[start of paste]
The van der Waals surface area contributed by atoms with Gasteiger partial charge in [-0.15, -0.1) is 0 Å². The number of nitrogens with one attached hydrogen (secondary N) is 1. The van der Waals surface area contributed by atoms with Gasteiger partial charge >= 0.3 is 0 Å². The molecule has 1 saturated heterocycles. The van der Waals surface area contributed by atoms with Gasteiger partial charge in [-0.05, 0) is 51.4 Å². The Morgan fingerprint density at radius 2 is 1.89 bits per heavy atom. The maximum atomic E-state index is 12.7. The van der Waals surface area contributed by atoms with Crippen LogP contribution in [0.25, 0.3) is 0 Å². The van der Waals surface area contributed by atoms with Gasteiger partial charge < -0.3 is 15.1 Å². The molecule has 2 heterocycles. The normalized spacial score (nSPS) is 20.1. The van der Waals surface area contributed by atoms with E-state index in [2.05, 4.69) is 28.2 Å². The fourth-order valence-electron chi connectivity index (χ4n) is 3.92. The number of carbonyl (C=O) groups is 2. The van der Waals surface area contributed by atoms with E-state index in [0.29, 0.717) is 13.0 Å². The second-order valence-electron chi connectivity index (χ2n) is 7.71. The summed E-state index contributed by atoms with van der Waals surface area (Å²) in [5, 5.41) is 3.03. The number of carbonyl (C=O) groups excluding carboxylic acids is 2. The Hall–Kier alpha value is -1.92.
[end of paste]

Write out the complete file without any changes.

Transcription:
The van der Waals surface area contributed by atoms with Gasteiger partial charge in [-0.15, -0.1) is 0 Å². The number of nitrogens with one attached hydrogen (secondary N) is 1. The van der Waals surface area contributed by atoms with Gasteiger partial charge >= 0.3 is 0 Å². The molecule has 1 saturated heterocycles. The van der Waals surface area contributed by atoms with Gasteiger partial charge in [-0.05, 0) is 51.4 Å². The Morgan fingerprint density at radius 2 is 1.89 bits per heavy atom. The maximum atomic E-state index is 12.7. The van der Waals surface area contributed by atoms with Crippen LogP contribution in [0.25, 0.3) is 0 Å². The van der Waals surface area contributed by atoms with Gasteiger partial charge < -0.3 is 15.1 Å². The molecule has 2 heterocycles. The normalized spacial score (nSPS) is 20.1. The van der Waals surface area contributed by atoms with E-state index in [2.05, 4.69) is 28.2 Å². The fourth-order valence-electron chi connectivity index (χ4n) is 3.92. The number of carbonyl (C=O) groups is 2. The van der Waals surface area contributed by atoms with E-state index in [0.29, 0.717) is 13.0 Å². The second-order valence-electron chi connectivity index (χ2n) is 7.71. The summed E-state index contributed by atoms with van der Waals surface area (Å²) in [5, 5.41) is 3.03. The number of carbonyl (C=O) groups excluding carboxylic acids is 2. The Hall–Kier alpha value is -1.92.